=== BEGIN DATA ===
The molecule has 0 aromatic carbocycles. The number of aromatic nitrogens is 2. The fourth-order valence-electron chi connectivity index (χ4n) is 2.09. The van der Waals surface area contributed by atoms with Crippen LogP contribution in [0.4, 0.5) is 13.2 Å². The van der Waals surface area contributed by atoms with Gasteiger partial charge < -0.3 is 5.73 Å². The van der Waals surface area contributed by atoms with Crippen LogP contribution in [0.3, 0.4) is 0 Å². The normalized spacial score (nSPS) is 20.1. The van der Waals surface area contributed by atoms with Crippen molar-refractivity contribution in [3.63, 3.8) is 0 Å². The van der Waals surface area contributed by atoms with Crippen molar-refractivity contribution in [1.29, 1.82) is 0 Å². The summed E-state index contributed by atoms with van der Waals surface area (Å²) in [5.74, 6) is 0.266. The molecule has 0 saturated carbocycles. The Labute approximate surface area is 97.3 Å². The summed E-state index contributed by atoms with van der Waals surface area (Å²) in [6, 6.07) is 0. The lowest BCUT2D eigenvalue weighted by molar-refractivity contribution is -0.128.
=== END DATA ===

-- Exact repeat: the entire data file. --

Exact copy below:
The molecule has 0 aromatic carbocycles. The number of aromatic nitrogens is 2. The fourth-order valence-electron chi connectivity index (χ4n) is 2.09. The van der Waals surface area contributed by atoms with Crippen LogP contribution in [0.4, 0.5) is 13.2 Å². The van der Waals surface area contributed by atoms with Gasteiger partial charge < -0.3 is 5.73 Å². The van der Waals surface area contributed by atoms with Crippen LogP contribution in [0.3, 0.4) is 0 Å². The normalized spacial score (nSPS) is 20.1. The van der Waals surface area contributed by atoms with Crippen molar-refractivity contribution in [3.63, 3.8) is 0 Å². The van der Waals surface area contributed by atoms with Crippen molar-refractivity contribution in [1.29, 1.82) is 0 Å². The summed E-state index contributed by atoms with van der Waals surface area (Å²) in [5.74, 6) is 0.266. The molecule has 0 saturated carbocycles. The Labute approximate surface area is 97.3 Å². The summed E-state index contributed by atoms with van der Waals surface area (Å²) in [6, 6.07) is 0. The lowest BCUT2D eigenvalue weighted by molar-refractivity contribution is -0.128.